Published January 30, 2013
| The Daily Meal
If you were to travel back in time 50 years and visit a restaurant, be it a high-end French bistro or a grubby roadside truck stop, a glance at the menu would most likely send your head spinning. Menus are ever-evolving creatures, and even in the past 20 years certain dishes that were once considered restaurant staples have gone the way of the dodo.
Consider the humble Salisbury steak. The ground beef patty, topped with gravy and served alongside mashed potatoes, was once as commonplace on menus as hamburgers and fried chicken. Now, it’s been relegated to the back of the freezer aisle.
Or the elegant Duck a l’Orange. There was a time when every respectable French restaurant had their definitive version; now, a quick Menupages search reveals only a handful of restaurants serving the classic dish in all of New York City.
So what is it, in particular, that causes a dish to completely fall out of fashion? Tastes change over time, of course, but what’s not to like about, say, beef Stroganoff? The once-glamorous dish was brought back from Russia after World War II and was a menu mainstay through the 1950s and beyond, but now it’s largely relegated to traditional Russian restaurants and, once again, the freezer aisle.
For the most part, these dishes disappeared from menus because they were very heavy, and tended to rely on complicated French techniques that have gone out of style in recent years. But in some cases, dishes have vanished due to necessity. Take, for example, Abalone Meunière, which was once de rigueur on high-end menus, especially in Southern California. But abalone was essentially fished out of existence, and it is no longer commercially viable for restaurants to serve it.
From humble working-man fare to the outrageously ostentatious, click through for a glimpse at some food items that are rapidly disappearing from American menus.
This dish’s official moniker should be amandine, but when it first started appearing on menus (as an adaptation of the French sauce meunière), it was misspelled and it stuck. The dish, a simple pan-fried trout fillet in a sauce of butter, parsley, lemon, and almonds, was once a mainstay on just about every high-end restaurant’s menu. Its cousin, sole meunière, is still around, but these days when you see the word almondine it’s usually preceded with the words green beans.
Ah, the Salisbury steak. We all know it by heart: a patty of ground meat (beef, hopefully), topped with gravy and mushrooms, with mashed potatoes, green beans, and a little apple crumble in the middle compartment. But while our memories of it might originate from TV dinners, the dish itself was once an incredibly popular dish at lunch counters and inexpensive restaurants. It actually was invented in 1897 by an American doctor by the name of J.H. Salisbury, who was an early advocate of a low-carb diet for weight loss.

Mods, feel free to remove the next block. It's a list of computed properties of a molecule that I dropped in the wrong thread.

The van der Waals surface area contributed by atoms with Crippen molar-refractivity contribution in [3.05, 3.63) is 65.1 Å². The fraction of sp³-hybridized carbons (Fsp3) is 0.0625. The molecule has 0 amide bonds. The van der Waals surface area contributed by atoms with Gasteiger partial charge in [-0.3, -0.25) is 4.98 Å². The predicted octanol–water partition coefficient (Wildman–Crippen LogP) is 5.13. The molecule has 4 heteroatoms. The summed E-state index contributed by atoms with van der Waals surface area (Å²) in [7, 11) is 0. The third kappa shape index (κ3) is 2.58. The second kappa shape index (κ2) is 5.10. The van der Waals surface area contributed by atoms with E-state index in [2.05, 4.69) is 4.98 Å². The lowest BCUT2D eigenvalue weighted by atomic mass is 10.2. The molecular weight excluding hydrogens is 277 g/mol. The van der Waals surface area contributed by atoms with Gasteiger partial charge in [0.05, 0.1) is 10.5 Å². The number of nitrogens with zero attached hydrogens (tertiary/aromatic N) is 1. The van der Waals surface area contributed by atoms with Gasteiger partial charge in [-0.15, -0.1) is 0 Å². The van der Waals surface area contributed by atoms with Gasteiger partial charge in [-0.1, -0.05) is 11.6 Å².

Veal Cordon Bleu
This dish originated in Switzerland,, and is a riff on traditional schnitzel. But instead of just frying the pounded veal cutlet, it’s stuffed with ham and an easily meltable cheese (generally Swiss or Gruyère), usually rolled up into a roulade, and then deep-fried. This was another staple of fine dining restaurants from the 1950s right into the 1990s, but in recent years the heavy dish, like the similar Chicken Kiev and its counterpart chicken cordon bleu, has fallen well out of fashion. Cordon bleu translates to "blue ribbon," but it has no affiliation with the famed Cordon Bleu cooking school.
This dish was invented by one of the greatest chefs who ever lived, Georges Auguste Escoffier, during a visit to London, and he named it in honor of the opening of a French opera there. Its name? Véronique. It’s a fairly simple preparation of Dover sole poached in white wine and topped with a sauce of heavy cream, fresh herbs, and grapes. And while grapes and fish might not make for an obvious pairing, audiences around the globe went crazy for it, and it became a French restaurant mainstay. Today the dish has all but vanished, and only appears on one menu in New York, according to Menupages, albeit with scallops instead of sole, and with mushrooms added.
This salad was incredibly popular at the turn of the 20th century, especially on the West Coast. It originated in either Seattle or San Francisco, and is a fairly straightforward salad of crabmeat, sliced hard-boiled eggs, tomatoes, and asparagus, served on a bed of lettuce. It was traditionally served with a mayonnaise-based dressing, in some cases Green Goddess dressing, another former West Coast staple that’s mostly fallen out of favor. The salad had a nationwide boom during its early-1900s heyday, but is now only available at a few hotels and restaurants on the West Coast, with an uptick during peak crab season.
This dish was always considered a delicacy, another West Coast specialty that had a brief, booming heyday and has since vanished into obscurity. Meunière sauce, similar to the already-mentioned amandine sauce, is a simple mixture of butter, parsley, and lemon juice, and in this preparation, abalone (a type of edible sea snail) is pounded thin, sautéed in butter, and served topped with the sauce. The dish was incredibly popular in the mid-20th century; so popular, in fact, that some restaurants substituted large calamari for abalone and diners were none the wiser. The poor shellfish was nearly driven to extinction, and finally restaurants stopped serving it. The dish has experienced a slight resurgence in a few California restaurants thanks to some thriving abalone farms, but due to the fact that table-ready farmed abalone takes many years to reach the preferred size of about seven inches, odds are it will never experience the kind of nationwide popularity of its heyday.
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